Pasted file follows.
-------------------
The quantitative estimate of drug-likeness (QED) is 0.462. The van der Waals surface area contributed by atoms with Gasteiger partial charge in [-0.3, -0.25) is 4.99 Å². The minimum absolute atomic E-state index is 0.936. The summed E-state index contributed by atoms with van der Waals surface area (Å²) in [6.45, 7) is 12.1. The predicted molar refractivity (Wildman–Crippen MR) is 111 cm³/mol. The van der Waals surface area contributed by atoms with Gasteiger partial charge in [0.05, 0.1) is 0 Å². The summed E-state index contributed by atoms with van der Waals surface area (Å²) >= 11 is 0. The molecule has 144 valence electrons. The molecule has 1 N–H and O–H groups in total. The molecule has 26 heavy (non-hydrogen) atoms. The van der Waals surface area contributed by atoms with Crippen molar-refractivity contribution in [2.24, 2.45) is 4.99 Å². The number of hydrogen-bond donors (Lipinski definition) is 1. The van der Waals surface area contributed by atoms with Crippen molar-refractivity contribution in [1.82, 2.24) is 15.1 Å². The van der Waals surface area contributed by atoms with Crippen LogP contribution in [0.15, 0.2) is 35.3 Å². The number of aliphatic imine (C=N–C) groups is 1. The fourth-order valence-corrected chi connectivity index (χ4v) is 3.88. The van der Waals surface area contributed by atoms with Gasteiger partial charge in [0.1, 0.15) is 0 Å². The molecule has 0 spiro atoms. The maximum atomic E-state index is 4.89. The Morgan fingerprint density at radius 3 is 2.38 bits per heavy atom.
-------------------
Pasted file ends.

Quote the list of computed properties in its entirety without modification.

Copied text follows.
The quantitative estimate of drug-likeness (QED) is 0.462. The van der Waals surface area contributed by atoms with Gasteiger partial charge in [-0.3, -0.25) is 4.99 Å². The minimum absolute atomic E-state index is 0.936. The summed E-state index contributed by atoms with van der Waals surface area (Å²) in [6.45, 7) is 12.1. The predicted molar refractivity (Wildman–Crippen MR) is 111 cm³/mol. The van der Waals surface area contributed by atoms with Gasteiger partial charge in [0.05, 0.1) is 0 Å². The summed E-state index contributed by atoms with van der Waals surface area (Å²) >= 11 is 0. The molecule has 144 valence electrons. The molecule has 1 N–H and O–H groups in total. The molecule has 26 heavy (non-hydrogen) atoms. The van der Waals surface area contributed by atoms with Crippen molar-refractivity contribution in [2.24, 2.45) is 4.99 Å². The number of hydrogen-bond donors (Lipinski definition) is 1. The van der Waals surface area contributed by atoms with Crippen molar-refractivity contribution in [1.82, 2.24) is 15.1 Å². The van der Waals surface area contributed by atoms with Crippen LogP contribution in [0.15, 0.2) is 35.3 Å². The number of aliphatic imine (C=N–C) groups is 1. The fourth-order valence-corrected chi connectivity index (χ4v) is 3.88. The van der Waals surface area contributed by atoms with Gasteiger partial charge in [0.1, 0.15) is 0 Å². The molecule has 0 spiro atoms. The maximum atomic E-state index is 4.89. The Morgan fingerprint density at radius 3 is 2.38 bits per heavy atom.